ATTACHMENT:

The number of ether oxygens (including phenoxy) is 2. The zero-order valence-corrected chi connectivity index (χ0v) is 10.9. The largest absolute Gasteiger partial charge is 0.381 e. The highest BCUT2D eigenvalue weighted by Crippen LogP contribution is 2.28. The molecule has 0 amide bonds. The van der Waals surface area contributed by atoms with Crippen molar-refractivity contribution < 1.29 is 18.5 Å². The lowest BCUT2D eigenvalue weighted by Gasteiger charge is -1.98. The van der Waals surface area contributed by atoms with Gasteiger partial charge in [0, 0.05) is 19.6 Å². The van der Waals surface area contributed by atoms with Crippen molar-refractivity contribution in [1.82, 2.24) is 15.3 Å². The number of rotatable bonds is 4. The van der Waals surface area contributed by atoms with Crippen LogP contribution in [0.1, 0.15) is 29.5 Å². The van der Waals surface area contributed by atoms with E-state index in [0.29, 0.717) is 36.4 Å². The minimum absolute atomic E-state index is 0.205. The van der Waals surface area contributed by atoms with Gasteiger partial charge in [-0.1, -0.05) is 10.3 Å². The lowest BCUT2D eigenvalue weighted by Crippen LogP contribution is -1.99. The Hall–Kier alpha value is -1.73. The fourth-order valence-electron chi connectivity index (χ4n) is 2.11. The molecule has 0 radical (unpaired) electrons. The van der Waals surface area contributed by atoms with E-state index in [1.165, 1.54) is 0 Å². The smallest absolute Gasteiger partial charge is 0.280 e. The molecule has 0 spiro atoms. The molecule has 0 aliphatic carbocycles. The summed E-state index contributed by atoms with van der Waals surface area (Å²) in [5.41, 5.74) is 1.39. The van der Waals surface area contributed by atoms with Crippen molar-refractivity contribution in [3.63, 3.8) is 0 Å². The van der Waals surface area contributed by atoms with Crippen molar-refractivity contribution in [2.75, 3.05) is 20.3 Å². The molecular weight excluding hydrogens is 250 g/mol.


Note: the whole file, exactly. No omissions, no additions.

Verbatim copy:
The number of ether oxygens (including phenoxy) is 2. The zero-order valence-corrected chi connectivity index (χ0v) is 10.9. The largest absolute Gasteiger partial charge is 0.381 e. The highest BCUT2D eigenvalue weighted by Crippen LogP contribution is 2.28. The molecule has 0 amide bonds. The van der Waals surface area contributed by atoms with Crippen molar-refractivity contribution < 1.29 is 18.5 Å². The lowest BCUT2D eigenvalue weighted by Gasteiger charge is -1.98. The van der Waals surface area contributed by atoms with Gasteiger partial charge in [0, 0.05) is 19.6 Å². The van der Waals surface area contributed by atoms with Crippen molar-refractivity contribution in [1.82, 2.24) is 15.3 Å². The number of rotatable bonds is 4. The van der Waals surface area contributed by atoms with Crippen LogP contribution in [0.1, 0.15) is 29.5 Å². The van der Waals surface area contributed by atoms with E-state index in [0.29, 0.717) is 36.4 Å². The minimum absolute atomic E-state index is 0.205. The van der Waals surface area contributed by atoms with Gasteiger partial charge in [-0.1, -0.05) is 10.3 Å². The lowest BCUT2D eigenvalue weighted by Crippen LogP contribution is -1.99. The Hall–Kier alpha value is -1.73. The fourth-order valence-electron chi connectivity index (χ4n) is 2.11. The molecule has 0 radical (unpaired) electrons. The van der Waals surface area contributed by atoms with E-state index in [1.165, 1.54) is 0 Å². The smallest absolute Gasteiger partial charge is 0.280 e. The molecule has 0 spiro atoms. The molecule has 0 aliphatic carbocycles. The summed E-state index contributed by atoms with van der Waals surface area (Å²) in [5.41, 5.74) is 1.39. The van der Waals surface area contributed by atoms with Crippen molar-refractivity contribution in [3.63, 3.8) is 0 Å². The van der Waals surface area contributed by atoms with Crippen molar-refractivity contribution in [2.75, 3.05) is 20.3 Å². The molecular weight excluding hydrogens is 250 g/mol.